The events of the past week, since the downing of MH17 over Eastern Ukraine, have changed that relaxed approach forever. There will be many lawsuits, and massive claims for compensation, ensuing from the MH 17 incident (along with others relating to the missing flight MH370 over the Indian Ocean, then TransAsia flight GE222 near Taiwan, and most recently flight AH5017 in Mali).

But the game changer will be flight MH17. Legal experts are already  positioning themselves while waiting for the initial wave of public emotional reaction to subside and real data to emerge. You can go online at this instant and sign up to join the queue for compensation. Putin is the target for one particular group of US compensation lawyers. They may have difficulty in nailing him, which does not seem to be deterring them: they know that there are plenty of other duty-of-care soft targets to go after regarding this episode. Other law firms are not specifying targets, it’s just a case of “sign up here and we’ll get you some money”. In the not-too-distant future, some of the travel organizers for MH17 victims will be challenged in courts about their due diligence regarding what they could or should have known about that aircraft’s route, a matter previously of little or no concern to anybody except pilots and the airline accountants who monitor fuel costs.

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We would hope for no similar tragic accidents involving our yachting colleagues, but it is certain that some of them will be involved in incidents which will cause them mental or emotional trauma arising from inconvenient, or injurious, or even disabling, episodes while travelling on company business. Even leave travel, if the company provides a seafarer’s ticket for leave which has been contractually earned under MLC 2006, may be regarded as company business.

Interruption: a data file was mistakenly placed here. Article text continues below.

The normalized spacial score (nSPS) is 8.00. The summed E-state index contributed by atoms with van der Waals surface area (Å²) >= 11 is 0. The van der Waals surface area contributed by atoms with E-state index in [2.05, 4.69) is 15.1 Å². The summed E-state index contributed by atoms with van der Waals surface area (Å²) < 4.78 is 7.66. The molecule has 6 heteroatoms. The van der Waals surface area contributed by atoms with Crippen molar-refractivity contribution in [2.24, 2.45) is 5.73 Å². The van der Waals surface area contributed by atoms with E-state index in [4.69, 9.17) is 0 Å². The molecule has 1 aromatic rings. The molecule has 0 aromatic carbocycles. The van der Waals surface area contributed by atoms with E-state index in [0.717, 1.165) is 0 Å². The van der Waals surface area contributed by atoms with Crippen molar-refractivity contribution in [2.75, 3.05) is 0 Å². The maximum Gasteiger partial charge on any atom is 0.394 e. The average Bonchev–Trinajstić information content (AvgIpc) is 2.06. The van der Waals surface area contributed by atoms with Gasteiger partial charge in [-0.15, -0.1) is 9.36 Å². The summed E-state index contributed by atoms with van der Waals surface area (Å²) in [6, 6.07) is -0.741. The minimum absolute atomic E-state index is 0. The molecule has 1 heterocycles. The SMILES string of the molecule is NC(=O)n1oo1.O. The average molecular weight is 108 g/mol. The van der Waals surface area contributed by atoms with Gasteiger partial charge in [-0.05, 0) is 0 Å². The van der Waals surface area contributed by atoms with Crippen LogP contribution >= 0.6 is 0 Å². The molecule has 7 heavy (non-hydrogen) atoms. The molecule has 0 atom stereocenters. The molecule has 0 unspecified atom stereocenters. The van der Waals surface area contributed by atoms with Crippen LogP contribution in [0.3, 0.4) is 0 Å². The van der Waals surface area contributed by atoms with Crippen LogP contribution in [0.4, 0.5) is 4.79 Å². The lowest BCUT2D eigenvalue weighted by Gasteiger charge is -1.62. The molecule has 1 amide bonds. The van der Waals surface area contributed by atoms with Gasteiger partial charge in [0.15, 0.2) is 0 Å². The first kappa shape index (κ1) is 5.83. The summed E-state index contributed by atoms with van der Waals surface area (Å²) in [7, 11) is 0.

You ask - so what? The “so what” is that if you are a captain, or a purser, or a manager, or an owner’s representative, or a crew agent, you are now playing a new game with new responsibilities towards seafarers who are sheltered under the MLC 2006 umbrella. Mission-creep for compensation lawyers will now push the boundaries of the “workplace" to just about anywhere that an employee may be deemed to be “working” or “at work”. And within the extended workplace there will always be somebody who is an employee’s supervisor, who will have responsibilities towards the employee. These responsibilities may be susceptible to being converted into liabilities, corporate or personal.

Are you confident that you would have no conceivable liability for what happens to a travelling seafarer under circumstances apparently beyond your control? Well watch what happens over the next 12 months and beyond, when individuals with distant connections to the MH17 episode face cross-questioning.